The global drive to delegitimise Israel and confect a Palestinian state will do nothing to achieve what should be the main imperative, restarting peace negotiations ... That, not bogus backdoor efforts through the UN, is the only credible path...

04 July 2017

Recognising Palestine ignores need for peace

From the Australian Financial Review, 5 July 2017, by Colin Rubenstein:


Those supporting a motion at the upcoming ALP NSW State Conference calling for recognising a Palestinian state argue they are aiming to advance prospects for Israeli-Palestinian peace. Yet an informed look at the current situation would make it clear that recognition of "Palestine" as a state would actually have the opposite effect.

The main obstacle to peace over the past two decades has been the Palestinian inability to take yes for an answer, as exemplified by the failure to accept generous Israeli offers of statehood in 2000, 2001 and 2008, and by the terrorism that erupted after Israel withdrew completely from Gaza in 2005.
In 2009, Israeli prime minister Benjamin Netanyahu instituted a 10-month near total moratorium on building of houses in settlements as a confidence-building measure to encourage negotiations. However, Palestinian Authority president Mahmoud Abbas refused to talk for the first nine months, and then only wanted to talk about extending the moratorium.

In 2013-14, Netanyahu tried again. This time, as a confidence-building measure, he agreed to progressively release groups of Palestinians imprisoned for murdering Israelis. Unfortunately, the talks did not prove fruitful. US mediator Martin Indyk, has said of Netanyahu, "I saw him sweating bullets to find a way to reach an agreement". He added: "We tried to get [Abbas] to the zone of possible agreement but we were surprised to learn he had shut down. We were ready to go beyond policy positions the US had taken on the core issues to bridge the gaps ... and he didn't answer us."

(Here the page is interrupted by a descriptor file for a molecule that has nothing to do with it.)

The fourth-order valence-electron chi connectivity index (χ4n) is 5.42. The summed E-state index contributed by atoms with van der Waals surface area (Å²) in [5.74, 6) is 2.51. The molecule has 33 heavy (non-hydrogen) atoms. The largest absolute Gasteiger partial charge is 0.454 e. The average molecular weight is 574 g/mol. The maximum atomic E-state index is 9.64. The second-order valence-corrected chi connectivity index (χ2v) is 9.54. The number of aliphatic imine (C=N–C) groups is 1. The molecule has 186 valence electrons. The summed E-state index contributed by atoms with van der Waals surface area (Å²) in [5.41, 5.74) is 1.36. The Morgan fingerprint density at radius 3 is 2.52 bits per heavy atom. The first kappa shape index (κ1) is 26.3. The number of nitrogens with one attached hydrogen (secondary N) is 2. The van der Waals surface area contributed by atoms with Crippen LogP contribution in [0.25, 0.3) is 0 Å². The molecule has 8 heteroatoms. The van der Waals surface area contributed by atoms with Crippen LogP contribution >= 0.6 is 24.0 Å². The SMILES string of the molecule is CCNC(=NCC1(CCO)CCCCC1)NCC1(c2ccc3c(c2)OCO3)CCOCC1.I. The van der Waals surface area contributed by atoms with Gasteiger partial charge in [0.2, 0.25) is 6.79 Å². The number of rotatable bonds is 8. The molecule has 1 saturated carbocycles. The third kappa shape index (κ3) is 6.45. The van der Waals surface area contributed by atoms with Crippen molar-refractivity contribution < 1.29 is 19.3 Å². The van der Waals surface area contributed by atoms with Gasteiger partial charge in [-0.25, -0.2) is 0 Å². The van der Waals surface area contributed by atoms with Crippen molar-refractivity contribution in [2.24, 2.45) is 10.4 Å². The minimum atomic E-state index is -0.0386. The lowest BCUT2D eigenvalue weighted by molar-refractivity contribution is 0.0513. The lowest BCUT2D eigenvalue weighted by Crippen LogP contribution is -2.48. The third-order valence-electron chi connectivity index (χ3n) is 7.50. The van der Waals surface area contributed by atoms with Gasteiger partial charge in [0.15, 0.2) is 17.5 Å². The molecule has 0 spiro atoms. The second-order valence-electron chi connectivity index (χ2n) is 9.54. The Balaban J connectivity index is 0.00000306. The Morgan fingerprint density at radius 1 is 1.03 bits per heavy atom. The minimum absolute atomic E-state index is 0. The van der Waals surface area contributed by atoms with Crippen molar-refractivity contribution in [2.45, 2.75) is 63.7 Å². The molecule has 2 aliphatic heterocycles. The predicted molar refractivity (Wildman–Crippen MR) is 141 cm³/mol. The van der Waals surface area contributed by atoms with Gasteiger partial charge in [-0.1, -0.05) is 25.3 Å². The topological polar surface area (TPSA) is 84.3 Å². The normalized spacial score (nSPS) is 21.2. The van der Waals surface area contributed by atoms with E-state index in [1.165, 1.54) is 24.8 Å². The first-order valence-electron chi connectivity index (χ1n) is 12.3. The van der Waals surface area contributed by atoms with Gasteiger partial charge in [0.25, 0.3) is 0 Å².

Since his re-election in 2015 Netanyahu has on several occasions reaffirmed his support for a Palestinian state and offered to meet and negotiate anywhere, at any time, without preconditions. Abbas has failed to take up this offer.

This Palestinian intransigence appears to be based on an unwillingness to offer a genuine acceptance of Israel's right to exist - which any peace deal would and should require. This would include an undertaking that there would be no further claims against Israel, and that there would be no "right of return" for Palestinian refugees and their millions of descendants to Israel. Flooding Israel with 5 million hostile descendants of refugees is simply incompatible with a genuine peace.

Since 2014, the Palestinians have pursued a strategy of using various international organisations from the UN down to gain recognition of their state from as many governments and bodies as possible. In this way, they hope to avoid having to make the compromises necessary for genuine peace, and to be awarded their state in a way that enables them to continue their conflict with Israel, including demanding the "right of return". This is a recipe not for peace, but for worsening conflict.

Meanwhile the PA has continued to incite and encourage terrorism against Israel - through overt calls for violence, leading to the spate of car and knife attacks that have seen more than 40 Israelis killed since late 2015 and hundreds of others wounded - by awarding generous lifetime pensions to terrorists and their families, and by naming streets, facilities and even children's soccer tournaments after terrorists.